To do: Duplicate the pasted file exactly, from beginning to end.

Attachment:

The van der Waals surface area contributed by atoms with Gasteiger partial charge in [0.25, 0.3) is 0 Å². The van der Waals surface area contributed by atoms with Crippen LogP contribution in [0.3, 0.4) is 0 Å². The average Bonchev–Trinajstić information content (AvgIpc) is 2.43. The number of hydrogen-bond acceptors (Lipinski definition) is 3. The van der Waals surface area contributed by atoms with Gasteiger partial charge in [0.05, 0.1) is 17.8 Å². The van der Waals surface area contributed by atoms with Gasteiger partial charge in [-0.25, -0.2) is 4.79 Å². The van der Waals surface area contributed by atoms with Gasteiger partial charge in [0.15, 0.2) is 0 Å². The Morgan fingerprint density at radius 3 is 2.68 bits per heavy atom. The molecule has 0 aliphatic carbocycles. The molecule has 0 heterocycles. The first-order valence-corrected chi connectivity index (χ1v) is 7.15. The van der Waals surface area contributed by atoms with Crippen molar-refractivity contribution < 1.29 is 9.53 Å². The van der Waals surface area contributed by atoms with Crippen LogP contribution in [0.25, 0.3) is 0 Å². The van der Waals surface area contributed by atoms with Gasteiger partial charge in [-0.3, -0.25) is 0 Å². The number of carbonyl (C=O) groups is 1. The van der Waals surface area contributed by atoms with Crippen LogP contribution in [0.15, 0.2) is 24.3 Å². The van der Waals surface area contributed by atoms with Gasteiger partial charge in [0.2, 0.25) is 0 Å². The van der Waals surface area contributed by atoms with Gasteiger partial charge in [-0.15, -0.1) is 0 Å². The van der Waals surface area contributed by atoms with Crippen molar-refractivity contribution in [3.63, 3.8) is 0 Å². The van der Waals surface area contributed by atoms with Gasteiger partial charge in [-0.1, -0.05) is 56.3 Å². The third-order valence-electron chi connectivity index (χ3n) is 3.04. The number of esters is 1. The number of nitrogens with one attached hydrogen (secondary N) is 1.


The van der Waals surface area contributed by atoms with Gasteiger partial charge in [0.25, 0.3) is 0 Å². The van der Waals surface area contributed by atoms with Crippen LogP contribution in [0.3, 0.4) is 0 Å². The average Bonchev–Trinajstić information content (AvgIpc) is 2.43. The number of hydrogen-bond acceptors (Lipinski definition) is 3. The van der Waals surface area contributed by atoms with Gasteiger partial charge in [0.05, 0.1) is 17.8 Å². The van der Waals surface area contributed by atoms with Gasteiger partial charge in [-0.25, -0.2) is 4.79 Å². The van der Waals surface area contributed by atoms with Gasteiger partial charge in [0.15, 0.2) is 0 Å². The Morgan fingerprint density at radius 3 is 2.68 bits per heavy atom. The molecule has 0 aliphatic carbocycles. The molecule has 0 heterocycles. The first-order valence-corrected chi connectivity index (χ1v) is 7.15. The van der Waals surface area contributed by atoms with Crippen molar-refractivity contribution < 1.29 is 9.53 Å². The van der Waals surface area contributed by atoms with Crippen LogP contribution in [0.25, 0.3) is 0 Å². The van der Waals surface area contributed by atoms with Gasteiger partial charge in [-0.3, -0.25) is 0 Å². The number of carbonyl (C=O) groups is 1. The van der Waals surface area contributed by atoms with Crippen LogP contribution in [0.15, 0.2) is 24.3 Å². The van der Waals surface area contributed by atoms with Gasteiger partial charge in [0.2, 0.25) is 0 Å². The van der Waals surface area contributed by atoms with Gasteiger partial charge in [-0.15, -0.1) is 0 Å². The van der Waals surface area contributed by atoms with Crippen molar-refractivity contribution in [3.63, 3.8) is 0 Å². The van der Waals surface area contributed by atoms with Gasteiger partial charge in [-0.1, -0.05) is 56.3 Å². The third-order valence-electron chi connectivity index (χ3n) is 3.04. The number of esters is 1. The number of nitrogens with one attached hydrogen (secondary N) is 1.